TOM THORNTON: Well, they painted themselves into a corner. So, they have no good option at all. But the option that they have to take is to control inflation, because inflation, it can be out of control and slowing inflation, one of the ways they can do it is to raise rates, make it difficult to borrow, put pressure on corporate earnings, and the stock market comes down to maybe a more reasonable level. And remember, the stock market is not cheap at this level here.
The valuation is not cheap. And the mega cap stocks that have been holding this market up, those aren't necessarily bargains either at these levels. So, yeah, we've had the market down, not so bad. But the rest of the market has been an absolute nightmare. So, if you go to the S&P chart that I think we have on here, it's a little messy, but I can explain pretty simply. Okay. So, this is the S&P, and we had this first move down in January, and we had a DeMark by setup nine.
And this is an indicator that Tom DeMark created. And essentially, it told us that we were going to have a bounce and we had set up nines across the board and we even had a setup nine in Bitcoin, Ethereum. And so, everything has bounced, but my call has been that we would make a lower high Wave 2. So, essentially, the first move down from the highs, that was Wave 1, we'll make a lower high, Wave 2. And remember in Wave 2, this is when everybody thinks that everything's going to be fine, and we keep buying and everything's good.
But the problem is if we break the recent lows in January, we could be in for a deeper move. And I think my target is on there, just over 4,000. It could go even lower. That's just the mechanical target that we use with the DeMark indicators. But the bottom line is that we reversed down and start to lose the recent lows. I think that the market could be down easily 10% from here.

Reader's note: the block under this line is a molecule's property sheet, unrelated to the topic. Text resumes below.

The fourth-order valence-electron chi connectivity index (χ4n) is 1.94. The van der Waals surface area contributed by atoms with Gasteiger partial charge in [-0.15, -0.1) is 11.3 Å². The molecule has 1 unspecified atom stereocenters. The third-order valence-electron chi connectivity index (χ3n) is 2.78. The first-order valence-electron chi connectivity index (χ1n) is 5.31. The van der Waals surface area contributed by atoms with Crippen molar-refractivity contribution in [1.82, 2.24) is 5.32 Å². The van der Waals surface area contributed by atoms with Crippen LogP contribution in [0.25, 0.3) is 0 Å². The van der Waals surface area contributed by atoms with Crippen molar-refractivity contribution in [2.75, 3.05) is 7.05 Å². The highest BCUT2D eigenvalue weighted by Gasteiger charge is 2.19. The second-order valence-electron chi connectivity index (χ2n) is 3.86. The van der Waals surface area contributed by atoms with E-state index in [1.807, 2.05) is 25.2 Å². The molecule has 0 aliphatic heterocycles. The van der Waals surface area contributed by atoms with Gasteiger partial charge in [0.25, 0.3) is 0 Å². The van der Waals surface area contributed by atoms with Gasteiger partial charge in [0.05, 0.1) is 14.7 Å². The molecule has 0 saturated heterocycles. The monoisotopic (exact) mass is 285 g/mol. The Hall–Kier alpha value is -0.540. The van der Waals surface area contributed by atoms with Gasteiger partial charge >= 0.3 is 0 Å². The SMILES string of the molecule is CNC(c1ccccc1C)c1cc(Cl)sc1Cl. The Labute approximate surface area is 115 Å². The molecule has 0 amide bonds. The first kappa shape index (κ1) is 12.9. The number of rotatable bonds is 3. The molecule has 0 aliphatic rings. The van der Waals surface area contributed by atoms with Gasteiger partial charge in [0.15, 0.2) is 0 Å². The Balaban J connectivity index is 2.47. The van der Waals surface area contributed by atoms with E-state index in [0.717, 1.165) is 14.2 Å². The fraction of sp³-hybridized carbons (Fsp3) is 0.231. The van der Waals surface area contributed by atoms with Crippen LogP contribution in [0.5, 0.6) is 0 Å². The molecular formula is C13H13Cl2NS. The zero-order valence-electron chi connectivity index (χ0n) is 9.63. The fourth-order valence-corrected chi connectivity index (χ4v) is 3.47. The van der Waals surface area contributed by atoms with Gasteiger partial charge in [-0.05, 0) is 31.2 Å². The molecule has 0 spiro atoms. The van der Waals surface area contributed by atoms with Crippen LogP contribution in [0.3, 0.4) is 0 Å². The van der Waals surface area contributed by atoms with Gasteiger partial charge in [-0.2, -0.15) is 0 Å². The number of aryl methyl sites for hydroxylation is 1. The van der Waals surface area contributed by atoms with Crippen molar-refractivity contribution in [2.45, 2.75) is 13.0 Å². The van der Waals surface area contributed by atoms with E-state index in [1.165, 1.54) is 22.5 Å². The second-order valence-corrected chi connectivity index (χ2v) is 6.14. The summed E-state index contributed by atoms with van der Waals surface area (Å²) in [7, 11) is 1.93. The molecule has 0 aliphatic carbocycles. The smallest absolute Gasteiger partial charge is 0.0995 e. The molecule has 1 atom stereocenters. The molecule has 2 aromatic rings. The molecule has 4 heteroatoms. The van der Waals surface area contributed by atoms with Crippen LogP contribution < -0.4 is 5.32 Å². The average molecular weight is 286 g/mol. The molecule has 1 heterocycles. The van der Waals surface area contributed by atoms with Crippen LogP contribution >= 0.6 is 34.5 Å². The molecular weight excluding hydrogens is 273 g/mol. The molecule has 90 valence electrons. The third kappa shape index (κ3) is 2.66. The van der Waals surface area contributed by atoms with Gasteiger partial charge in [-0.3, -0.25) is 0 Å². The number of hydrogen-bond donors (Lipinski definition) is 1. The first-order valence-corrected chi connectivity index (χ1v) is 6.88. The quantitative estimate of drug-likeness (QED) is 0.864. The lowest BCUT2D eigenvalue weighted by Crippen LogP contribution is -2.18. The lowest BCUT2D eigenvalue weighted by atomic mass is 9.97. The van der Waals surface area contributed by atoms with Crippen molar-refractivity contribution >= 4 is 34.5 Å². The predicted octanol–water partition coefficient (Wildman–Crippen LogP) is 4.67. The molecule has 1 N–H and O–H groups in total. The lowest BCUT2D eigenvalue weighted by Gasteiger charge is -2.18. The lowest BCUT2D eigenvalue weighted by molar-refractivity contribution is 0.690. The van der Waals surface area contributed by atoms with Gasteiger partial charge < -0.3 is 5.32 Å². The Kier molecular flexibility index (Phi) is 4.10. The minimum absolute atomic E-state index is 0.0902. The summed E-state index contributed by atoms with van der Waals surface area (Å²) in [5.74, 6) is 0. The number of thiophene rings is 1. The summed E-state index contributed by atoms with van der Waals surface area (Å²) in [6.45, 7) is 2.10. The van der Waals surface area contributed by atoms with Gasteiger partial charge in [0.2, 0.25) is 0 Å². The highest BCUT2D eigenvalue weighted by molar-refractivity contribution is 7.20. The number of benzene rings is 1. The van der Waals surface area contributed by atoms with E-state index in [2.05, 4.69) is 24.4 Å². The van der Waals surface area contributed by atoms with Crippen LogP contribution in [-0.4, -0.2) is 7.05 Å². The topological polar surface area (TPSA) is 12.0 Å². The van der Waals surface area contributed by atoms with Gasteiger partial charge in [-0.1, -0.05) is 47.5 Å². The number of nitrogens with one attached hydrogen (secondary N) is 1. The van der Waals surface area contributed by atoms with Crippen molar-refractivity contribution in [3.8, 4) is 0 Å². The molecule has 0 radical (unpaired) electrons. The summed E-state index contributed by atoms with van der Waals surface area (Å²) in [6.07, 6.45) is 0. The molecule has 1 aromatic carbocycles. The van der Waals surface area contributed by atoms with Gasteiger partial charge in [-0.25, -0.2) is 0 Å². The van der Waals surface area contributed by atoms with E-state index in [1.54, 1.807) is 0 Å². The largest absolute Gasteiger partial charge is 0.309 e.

ASH BENNINGTON: 10% from here?
TOM THORNTON: Actually, 10% from the lows, let's go from there. It could be a 2- to 3-handle on the S&P.
ASH BENNINGTON: Yeah. Tom, you were mentioning a little bit during the break what you're seeing in short interest numbers coming out yesterday, give us a little bit of context on that.
TOM THORNTON: Okay, one of the things that was really interesting, the first few days of the year, when we-- it started actually the last two days of last year and then the first three days of this new year. All the prime brokerages, Goldman Sachs, Morgan Stanley, all the reports said that they're seeing the largest amount of selling of technology stocks in their clients.
So, basically, their institutional clients, they can track how much Apple they have, or how much Micron technology they have. And they can see those sales. And so, that was a first clue that basically smart money was trying to liquidate long positions. But as we move down at the lows, and it was, well, I think short interest was about 15 days ago when it was calculated. People were starting to short a lot more. And the NASDAQ short interest was up 5% for the last two-week period.
So, what happens is that two-week lag time, and this bounce that we've seen off the lows has seen up on the short baskets that I look at live from Goldman Sachs, Credit Suisse, those have been up significantly. In other words, all we've seen in this bounce is short covering. So, when you see shorts go down, they cover, and then if there's any more bad news with the absence of those shorts, there could be a vacuum lower because you don't have a natural buyer of the short covering.
And so, that to me is a bit of a concern. We do a bi-weekly webinar. And if you go on my Twitter, you can sign up for it. We're doing it tomorrow at 10:30 in the morning. And we'll explain a little bit more of what we're seeing. I think there's more large